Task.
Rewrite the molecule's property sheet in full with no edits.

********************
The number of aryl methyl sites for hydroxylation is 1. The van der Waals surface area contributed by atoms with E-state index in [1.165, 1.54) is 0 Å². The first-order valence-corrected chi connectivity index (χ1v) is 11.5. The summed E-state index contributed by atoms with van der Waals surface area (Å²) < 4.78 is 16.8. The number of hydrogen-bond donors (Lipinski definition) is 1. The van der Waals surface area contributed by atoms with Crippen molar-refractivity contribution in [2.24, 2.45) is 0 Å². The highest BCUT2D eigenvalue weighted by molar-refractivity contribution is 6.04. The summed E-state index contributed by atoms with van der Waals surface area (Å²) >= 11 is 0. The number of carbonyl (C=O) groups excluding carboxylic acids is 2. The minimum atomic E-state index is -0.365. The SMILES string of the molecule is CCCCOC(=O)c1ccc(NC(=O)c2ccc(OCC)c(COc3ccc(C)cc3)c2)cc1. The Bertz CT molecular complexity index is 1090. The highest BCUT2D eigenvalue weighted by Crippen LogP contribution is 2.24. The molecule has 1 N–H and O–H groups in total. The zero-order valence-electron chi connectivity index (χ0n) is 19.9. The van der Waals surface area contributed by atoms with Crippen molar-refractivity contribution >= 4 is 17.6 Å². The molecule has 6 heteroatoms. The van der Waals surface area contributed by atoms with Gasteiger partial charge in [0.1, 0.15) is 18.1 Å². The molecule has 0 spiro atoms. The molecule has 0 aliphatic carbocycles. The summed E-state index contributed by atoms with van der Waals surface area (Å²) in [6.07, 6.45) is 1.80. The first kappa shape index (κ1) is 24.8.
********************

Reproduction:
The number of aryl methyl sites for hydroxylation is 1. The van der Waals surface area contributed by atoms with E-state index in [1.165, 1.54) is 0 Å². The first-order valence-corrected chi connectivity index (χ1v) is 11.5. The summed E-state index contributed by atoms with van der Waals surface area (Å²) < 4.78 is 16.8. The number of hydrogen-bond donors (Lipinski definition) is 1. The van der Waals surface area contributed by atoms with Crippen molar-refractivity contribution in [2.24, 2.45) is 0 Å². The highest BCUT2D eigenvalue weighted by molar-refractivity contribution is 6.04. The summed E-state index contributed by atoms with van der Waals surface area (Å²) >= 11 is 0. The number of carbonyl (C=O) groups excluding carboxylic acids is 2. The minimum atomic E-state index is -0.365. The SMILES string of the molecule is CCCCOC(=O)c1ccc(NC(=O)c2ccc(OCC)c(COc3ccc(C)cc3)c2)cc1. The Bertz CT molecular complexity index is 1090. The highest BCUT2D eigenvalue weighted by Crippen LogP contribution is 2.24. The molecule has 1 N–H and O–H groups in total. The zero-order valence-electron chi connectivity index (χ0n) is 19.9. The van der Waals surface area contributed by atoms with Crippen molar-refractivity contribution >= 4 is 17.6 Å². The molecule has 6 heteroatoms. The van der Waals surface area contributed by atoms with Gasteiger partial charge in [0.1, 0.15) is 18.1 Å². The molecule has 0 spiro atoms. The molecule has 0 aliphatic carbocycles. The summed E-state index contributed by atoms with van der Waals surface area (Å²) in [6.07, 6.45) is 1.80. The first kappa shape index (κ1) is 24.8.